8 personality traits of a great audio engineer

This job can be hard. It can make you want to curl up and cry yourself to sleep, but it can also lead to some of the most rewarding and enjoyable experiences you’ll ever have. Regardless of which one of those things you’re currently feeling, having these eight personality traits will make your job easier and are traits that every great engineer has.


Working with people is hard, but collaborating with someone on something creative and personal to them is a lot harder. Collaboration is a balancing act; it requires a delicate dance. A ballet is happening between the artist and the engineer. When you see a producer that knows what he’s doing it’s remarkable how well they’re controlling the session. As an engineer or producer, you’re not always going to love what the client has to say, but it’s how you react and manipulate the situation so everyone is happy and the product ends up the way you promised that makes you a great engineer.

Well organized

Be on time, have things set up, make sure everything needed for the session is ready to go and the studio is clean, have songs edited, tracks labeled and sessions backed up multiple times, have amps out that you’re going to need, etc. etc.. It’s the engineer’s job to make sure the session is running smoothly and the only way this can get done is if things are organized. Recording multiple songs requires a lot of time management. You need to be able to make sure you have enough time to finish the project on schedule. If you are consistently not completing projects on time and clients, need to pay more than what you had initially quoted them then they will not be thrilled and less likely to be returning customers.


Negativity is the single most morale draining characteristic when in the studio. There is nothing that can bring down the energy of a session more than negativity. “That sucks,” “that sounds bad,” “that’s a stupid idea”…… Leave all of these at the door. This type of attitude will only make a bad situation worse and a good situation bad.


Trust me you don’t know everything and probably never will. There is always room to grow and always room to learn. The best engineers are incredibly humble and always learning and looking for new ways to improve their skills– that’s how they got to be so good. There was never a point in their career where they stopped and said, okay I’m good enough I don’t need to read or practice or experiment anymore.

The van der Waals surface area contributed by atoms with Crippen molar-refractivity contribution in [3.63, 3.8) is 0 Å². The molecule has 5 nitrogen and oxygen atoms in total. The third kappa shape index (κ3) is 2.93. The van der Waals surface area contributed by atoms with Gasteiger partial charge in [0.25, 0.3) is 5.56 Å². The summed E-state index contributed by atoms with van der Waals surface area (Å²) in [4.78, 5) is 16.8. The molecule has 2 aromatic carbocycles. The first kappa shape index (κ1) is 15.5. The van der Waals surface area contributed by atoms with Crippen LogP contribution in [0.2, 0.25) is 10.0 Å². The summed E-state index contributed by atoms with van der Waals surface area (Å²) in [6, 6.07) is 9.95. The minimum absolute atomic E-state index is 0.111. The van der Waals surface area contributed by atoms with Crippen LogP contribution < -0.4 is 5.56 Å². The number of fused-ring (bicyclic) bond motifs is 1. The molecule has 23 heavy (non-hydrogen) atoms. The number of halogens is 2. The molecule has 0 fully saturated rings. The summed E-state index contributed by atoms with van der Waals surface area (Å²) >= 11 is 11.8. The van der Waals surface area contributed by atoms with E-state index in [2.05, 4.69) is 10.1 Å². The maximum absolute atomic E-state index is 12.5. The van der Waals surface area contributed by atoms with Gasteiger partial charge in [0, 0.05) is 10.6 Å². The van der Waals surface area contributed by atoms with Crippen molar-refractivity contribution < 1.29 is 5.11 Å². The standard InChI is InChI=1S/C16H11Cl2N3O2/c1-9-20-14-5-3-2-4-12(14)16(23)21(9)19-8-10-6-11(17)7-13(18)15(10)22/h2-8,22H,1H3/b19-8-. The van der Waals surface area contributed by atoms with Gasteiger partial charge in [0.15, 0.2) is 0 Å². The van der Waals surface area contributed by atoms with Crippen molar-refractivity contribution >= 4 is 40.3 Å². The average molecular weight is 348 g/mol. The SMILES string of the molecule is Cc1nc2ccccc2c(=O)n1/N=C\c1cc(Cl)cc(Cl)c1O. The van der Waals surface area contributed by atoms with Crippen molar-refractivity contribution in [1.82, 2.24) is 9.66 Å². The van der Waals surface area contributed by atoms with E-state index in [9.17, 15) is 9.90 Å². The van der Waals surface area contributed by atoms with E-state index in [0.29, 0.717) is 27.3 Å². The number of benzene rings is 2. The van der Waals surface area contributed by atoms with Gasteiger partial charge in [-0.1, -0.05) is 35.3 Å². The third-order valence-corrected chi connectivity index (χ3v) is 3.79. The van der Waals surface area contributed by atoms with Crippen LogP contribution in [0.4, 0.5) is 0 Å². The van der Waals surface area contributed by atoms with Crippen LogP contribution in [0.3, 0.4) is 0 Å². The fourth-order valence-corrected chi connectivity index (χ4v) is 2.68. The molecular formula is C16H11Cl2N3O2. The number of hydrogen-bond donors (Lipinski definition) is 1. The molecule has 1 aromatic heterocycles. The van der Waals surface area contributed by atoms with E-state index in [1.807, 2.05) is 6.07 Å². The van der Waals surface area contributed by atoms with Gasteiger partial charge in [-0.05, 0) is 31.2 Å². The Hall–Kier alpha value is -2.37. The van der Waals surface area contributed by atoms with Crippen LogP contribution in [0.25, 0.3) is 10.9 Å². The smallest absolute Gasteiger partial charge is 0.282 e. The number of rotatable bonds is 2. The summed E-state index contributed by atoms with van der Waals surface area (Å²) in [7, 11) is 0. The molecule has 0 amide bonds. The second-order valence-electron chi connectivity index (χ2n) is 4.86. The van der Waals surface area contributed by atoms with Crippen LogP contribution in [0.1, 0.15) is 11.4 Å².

Be aware of your surroundings. If a client isn’t enjoying them self or doesn’t like the sound of something, or is getting frustrated with a part they’re not always going to tell you. Pay attention to how everyone around is acting and make sure you are giving them an environment that allows them to best do their work and be creative.

Eagerness to learn

In this rapidly changing industry, technology moves quite quickly, and if you don’t stay ahead of the curve, you’ll undoubtedly be left behind. Keep up with the news and the industry. Stay informed on what products are being released and make sure to demo them and stay relevant.

The engineers that decided to learn Pro Tools before it was Pro Tools were the ones that had a head start and were able to land more work.


Be attentive. Be persistent. Do your job with care. If I tell an intern to patch in 1176, 1 and 2 on channels 19-20, then I expect them to make sure that they’re patching them in correctly. If you’re asked to do something, take an extra few seconds to double check your work. Making mistakes is okay and will happen, but there is no excuse for being lazy and not paying attention to detail.


Show up and finish projects on time, give accurate time frames for how long things will take, answer emails, text messages and phones calls in a reasonable amount of time. Being a reliable person shows that you care, it shows that you take pride in your work and are dependable which is very important when clients are trusting you to see their project through and make their vision come to life.

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David Silverstein

David Silverstein began engineering at the age of 14 when he purchased a Fostex four-track cassette recorder. After high school, he enrolled at Five Towns College where he graduated with a Bachelor of Professional Studies in Business with a concentration in Audio Recording Technology. He has worked under renowned engineers and producers Jim Sabella (Marcy Playground, Nine Days, and Public Enemy) and Bryce Goggin (Pavement, Spacehog, The Ramones and The Lemonheads). David currently works out of his studio in East Harlem, NYC and Sabella Studios in Roslyn, NY.

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